SMOKING IS THE LEADING CAUSE OF PREVENTABLE PREGNANCY COMPLICATIONS, and like alcohol, there is no amount of smoking that is known to be safe for your baby. To give you a better idea of the risk that’s involved (and to give you a little extra motivation to quit), here is a summary of how smoking can impact the health of your baby:
“Tobacco use reduces the birthweight of babies in direct proportion to the number of cigarettes smoked, with a pack-a-day smoker 30 percent more likely to give birth to a low-birthweight child than a nonsmoker.”
– Murkoff & Mazel (2008, p. 73)
Smoking has been determined to be responsible for 20% of all low-birthweight babies, according to the CDC. (Szabo, 7-28-2008) But what exactly does this mean? Low birthweight is a sign that fetal development has been compromised; that a baby didn’t grow as optimally as they might have inside the womb. This also means organs and bodily systems might have been compromised. So while low birthweight may not sound that intimidating, it is representative of more serious problems. Babies born to smokers also have a shorter length and smaller head circumference, and are more likely to grow to be short in structure.
Poor Apgar scores
Newborns whose mothers smoke generally score lower on Apgar tests, a standard scale used to assess infant health at birth. A 3-pack-a-day habit, for example, is associated with a 4-fold risk of low Apgar score. (Murkoff & Mazel, 2008)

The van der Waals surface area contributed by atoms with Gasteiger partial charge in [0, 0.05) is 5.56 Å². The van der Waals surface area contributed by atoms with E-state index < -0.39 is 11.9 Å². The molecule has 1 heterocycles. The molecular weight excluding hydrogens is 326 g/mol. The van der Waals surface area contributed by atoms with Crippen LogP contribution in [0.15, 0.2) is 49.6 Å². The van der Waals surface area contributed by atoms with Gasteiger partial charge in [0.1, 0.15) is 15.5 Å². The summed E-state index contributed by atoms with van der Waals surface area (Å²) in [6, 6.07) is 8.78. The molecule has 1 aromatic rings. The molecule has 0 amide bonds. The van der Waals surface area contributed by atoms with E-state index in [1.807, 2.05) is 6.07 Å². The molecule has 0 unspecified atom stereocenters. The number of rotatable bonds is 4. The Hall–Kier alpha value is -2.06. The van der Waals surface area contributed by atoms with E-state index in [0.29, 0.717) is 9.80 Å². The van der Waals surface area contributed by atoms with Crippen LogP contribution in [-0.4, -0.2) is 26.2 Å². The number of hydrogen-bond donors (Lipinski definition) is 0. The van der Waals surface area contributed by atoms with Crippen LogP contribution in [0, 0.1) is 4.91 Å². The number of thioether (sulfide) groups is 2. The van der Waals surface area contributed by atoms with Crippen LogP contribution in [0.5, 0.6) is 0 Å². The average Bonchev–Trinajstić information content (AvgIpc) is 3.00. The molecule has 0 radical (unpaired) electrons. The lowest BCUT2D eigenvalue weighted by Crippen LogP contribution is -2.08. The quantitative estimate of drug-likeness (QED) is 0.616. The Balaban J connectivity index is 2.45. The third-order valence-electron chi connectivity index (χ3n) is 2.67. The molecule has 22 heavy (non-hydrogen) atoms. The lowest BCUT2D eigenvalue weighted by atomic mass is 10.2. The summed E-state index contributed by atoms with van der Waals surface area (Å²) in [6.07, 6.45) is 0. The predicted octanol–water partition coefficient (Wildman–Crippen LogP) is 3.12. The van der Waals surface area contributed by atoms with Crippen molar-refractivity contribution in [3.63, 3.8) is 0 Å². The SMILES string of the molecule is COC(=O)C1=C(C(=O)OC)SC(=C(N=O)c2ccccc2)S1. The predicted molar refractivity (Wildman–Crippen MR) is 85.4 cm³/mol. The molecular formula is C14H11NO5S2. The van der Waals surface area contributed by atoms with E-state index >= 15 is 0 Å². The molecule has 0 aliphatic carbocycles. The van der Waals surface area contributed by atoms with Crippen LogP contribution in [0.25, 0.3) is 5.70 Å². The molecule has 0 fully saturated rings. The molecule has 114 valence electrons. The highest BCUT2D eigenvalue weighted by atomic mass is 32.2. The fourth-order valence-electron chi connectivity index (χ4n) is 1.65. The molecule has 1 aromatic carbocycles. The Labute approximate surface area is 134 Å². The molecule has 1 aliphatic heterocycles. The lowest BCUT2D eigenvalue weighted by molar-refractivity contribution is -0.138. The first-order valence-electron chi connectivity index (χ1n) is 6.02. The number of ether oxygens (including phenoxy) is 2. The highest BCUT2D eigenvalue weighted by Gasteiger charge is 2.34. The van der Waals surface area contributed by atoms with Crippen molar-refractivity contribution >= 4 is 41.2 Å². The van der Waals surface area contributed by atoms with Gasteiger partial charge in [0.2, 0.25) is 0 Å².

Smoking causes a number of birth defects in the infant, including cleft palate, cleft lip, and heart defects. It also causes long-term physical deficits.
Smoking is responsible for an estimated 8% of preterm deliveries (Szabo, 7-28-2008), and all off the health risks associated with preterm birth.
Long-term health problems
Children whose mothers smoke during pregnancy are more prone to health problems throughout their life:
They are hospitalized more in the first year of life than children of non-smokers
They are more prone to ear infections
They have higher rates of allergies, asthma, and respiratory diseases
They exhibit a lowered immune system reaction, and are more susceptible to infections, including TB infections
They are more likely to have sleep apnea
A Danish study even found that if a woman smokes during pregnancy, her child is more likely to have fertility problems as an adult. (Readers Digest, Nov. 2010, p. 70)
Cognitive and behavioral problems
Pregnant women who smoke have more aggressive toddlers, and these children continue to have behavioral problems into adulthood. (Murkoff & Mazel, 2008) Babies born to smokers are at greater risk of infant colic. Smoking during pregnancy has also shown a strong link to conditions such as ADHD. These babies may go on to have problems in school or suffer from intellectual deficits.
Smoking can cause fetal and infant death
Smoking has been found to be responsible for 5% of all prenatal deaths, which are deaths occurring just before, during or alter birth. In real numbers, this amounts to more than 1,500 babies dying each and every year as a result of smoking. To really put these statistics strongly, compare this to the threat caused by registered sex offenders murdering children which many parents worry about; It would take them AT LEAST 5,000 to 10,000 years to snatch away as many young lives as will be taken THIS YEAR ALONE from smoking-related birth problems.
Smoker’s babies are also more likely to die from SIDS, and if you further consider the fact that smoker’s babies aren’t as healthy, and include all the allergy or asthma related deaths that occur from conditions children would never have had if not for smoking, then the death toll rises even further. There’s no way to get around this point: Smoking during pregnancy is dangerous.